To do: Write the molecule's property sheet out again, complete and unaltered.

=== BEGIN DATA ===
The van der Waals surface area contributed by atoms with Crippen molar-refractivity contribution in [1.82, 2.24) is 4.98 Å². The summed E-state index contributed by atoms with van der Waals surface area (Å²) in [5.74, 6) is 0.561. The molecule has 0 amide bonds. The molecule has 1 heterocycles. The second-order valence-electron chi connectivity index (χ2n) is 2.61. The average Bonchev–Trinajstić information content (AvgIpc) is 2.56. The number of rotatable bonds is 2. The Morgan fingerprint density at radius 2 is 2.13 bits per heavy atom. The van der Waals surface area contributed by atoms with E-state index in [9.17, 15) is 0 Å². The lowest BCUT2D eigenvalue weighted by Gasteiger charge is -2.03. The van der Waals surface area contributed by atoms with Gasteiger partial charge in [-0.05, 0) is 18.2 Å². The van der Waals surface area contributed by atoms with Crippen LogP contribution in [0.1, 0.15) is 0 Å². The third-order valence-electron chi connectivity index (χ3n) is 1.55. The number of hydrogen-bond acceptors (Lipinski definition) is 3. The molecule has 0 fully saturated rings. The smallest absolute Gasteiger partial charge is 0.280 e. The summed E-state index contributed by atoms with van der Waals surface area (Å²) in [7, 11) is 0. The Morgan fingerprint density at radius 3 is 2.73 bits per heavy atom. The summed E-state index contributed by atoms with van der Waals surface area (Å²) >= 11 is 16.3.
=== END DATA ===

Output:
The van der Waals surface area contributed by atoms with Crippen molar-refractivity contribution in [1.82, 2.24) is 4.98 Å². The summed E-state index contributed by atoms with van der Waals surface area (Å²) in [5.74, 6) is 0.561. The molecule has 0 amide bonds. The molecule has 1 heterocycles. The second-order valence-electron chi connectivity index (χ2n) is 2.61. The average Bonchev–Trinajstić information content (AvgIpc) is 2.56. The number of rotatable bonds is 2. The Morgan fingerprint density at radius 2 is 2.13 bits per heavy atom. The van der Waals surface area contributed by atoms with E-state index in [9.17, 15) is 0 Å². The lowest BCUT2D eigenvalue weighted by Gasteiger charge is -2.03. The van der Waals surface area contributed by atoms with Gasteiger partial charge in [-0.05, 0) is 18.2 Å². The van der Waals surface area contributed by atoms with Crippen LogP contribution in [0.1, 0.15) is 0 Å². The third-order valence-electron chi connectivity index (χ3n) is 1.55. The number of hydrogen-bond acceptors (Lipinski definition) is 3. The molecule has 0 fully saturated rings. The smallest absolute Gasteiger partial charge is 0.280 e. The summed E-state index contributed by atoms with van der Waals surface area (Å²) in [7, 11) is 0. The Morgan fingerprint density at radius 3 is 2.73 bits per heavy atom. The summed E-state index contributed by atoms with van der Waals surface area (Å²) >= 11 is 16.3.